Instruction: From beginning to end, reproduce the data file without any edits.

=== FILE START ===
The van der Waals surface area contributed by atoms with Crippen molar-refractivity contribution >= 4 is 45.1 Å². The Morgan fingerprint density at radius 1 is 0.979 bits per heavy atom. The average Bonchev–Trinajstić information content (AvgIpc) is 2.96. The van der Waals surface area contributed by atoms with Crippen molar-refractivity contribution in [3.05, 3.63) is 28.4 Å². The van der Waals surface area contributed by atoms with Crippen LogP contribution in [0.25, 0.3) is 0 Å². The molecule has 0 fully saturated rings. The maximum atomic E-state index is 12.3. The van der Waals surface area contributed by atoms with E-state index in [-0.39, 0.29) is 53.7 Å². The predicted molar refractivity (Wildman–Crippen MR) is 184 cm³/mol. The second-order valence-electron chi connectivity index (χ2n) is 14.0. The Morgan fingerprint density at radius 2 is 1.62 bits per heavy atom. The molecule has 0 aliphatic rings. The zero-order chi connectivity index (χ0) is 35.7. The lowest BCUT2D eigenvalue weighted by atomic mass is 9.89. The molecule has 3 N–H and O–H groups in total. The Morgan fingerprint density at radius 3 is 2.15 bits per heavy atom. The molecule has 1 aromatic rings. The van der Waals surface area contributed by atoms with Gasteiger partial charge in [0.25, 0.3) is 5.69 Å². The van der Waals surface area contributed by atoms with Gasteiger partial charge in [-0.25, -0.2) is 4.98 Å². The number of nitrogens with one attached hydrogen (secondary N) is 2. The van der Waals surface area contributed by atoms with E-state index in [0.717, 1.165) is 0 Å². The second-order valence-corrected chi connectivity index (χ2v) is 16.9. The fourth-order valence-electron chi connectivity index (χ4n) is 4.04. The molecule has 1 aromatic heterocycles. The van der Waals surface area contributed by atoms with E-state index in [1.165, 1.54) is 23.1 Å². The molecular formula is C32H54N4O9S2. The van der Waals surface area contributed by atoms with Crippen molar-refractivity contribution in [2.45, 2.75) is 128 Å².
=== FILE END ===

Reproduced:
The van der Waals surface area contributed by atoms with Crippen molar-refractivity contribution >= 4 is 45.1 Å². The Morgan fingerprint density at radius 1 is 0.979 bits per heavy atom. The average Bonchev–Trinajstić information content (AvgIpc) is 2.96. The van der Waals surface area contributed by atoms with Crippen molar-refractivity contribution in [3.05, 3.63) is 28.4 Å². The van der Waals surface area contributed by atoms with Crippen LogP contribution in [0.25, 0.3) is 0 Å². The molecule has 0 fully saturated rings. The maximum atomic E-state index is 12.3. The van der Waals surface area contributed by atoms with E-state index in [-0.39, 0.29) is 53.7 Å². The predicted molar refractivity (Wildman–Crippen MR) is 184 cm³/mol. The second-order valence-electron chi connectivity index (χ2n) is 14.0. The Morgan fingerprint density at radius 2 is 1.62 bits per heavy atom. The molecule has 0 aliphatic rings. The zero-order chi connectivity index (χ0) is 35.7. The lowest BCUT2D eigenvalue weighted by atomic mass is 9.89. The molecule has 3 N–H and O–H groups in total. The Morgan fingerprint density at radius 3 is 2.15 bits per heavy atom. The molecule has 1 aromatic rings. The van der Waals surface area contributed by atoms with Gasteiger partial charge in [0.25, 0.3) is 5.69 Å². The van der Waals surface area contributed by atoms with Gasteiger partial charge in [-0.25, -0.2) is 4.98 Å². The number of nitrogens with one attached hydrogen (secondary N) is 2. The van der Waals surface area contributed by atoms with E-state index in [0.717, 1.165) is 0 Å². The second-order valence-corrected chi connectivity index (χ2v) is 16.9. The fourth-order valence-electron chi connectivity index (χ4n) is 4.04. The molecule has 1 aromatic heterocycles. The van der Waals surface area contributed by atoms with E-state index in [1.165, 1.54) is 23.1 Å². The molecular formula is C32H54N4O9S2. The van der Waals surface area contributed by atoms with Crippen molar-refractivity contribution in [2.45, 2.75) is 128 Å².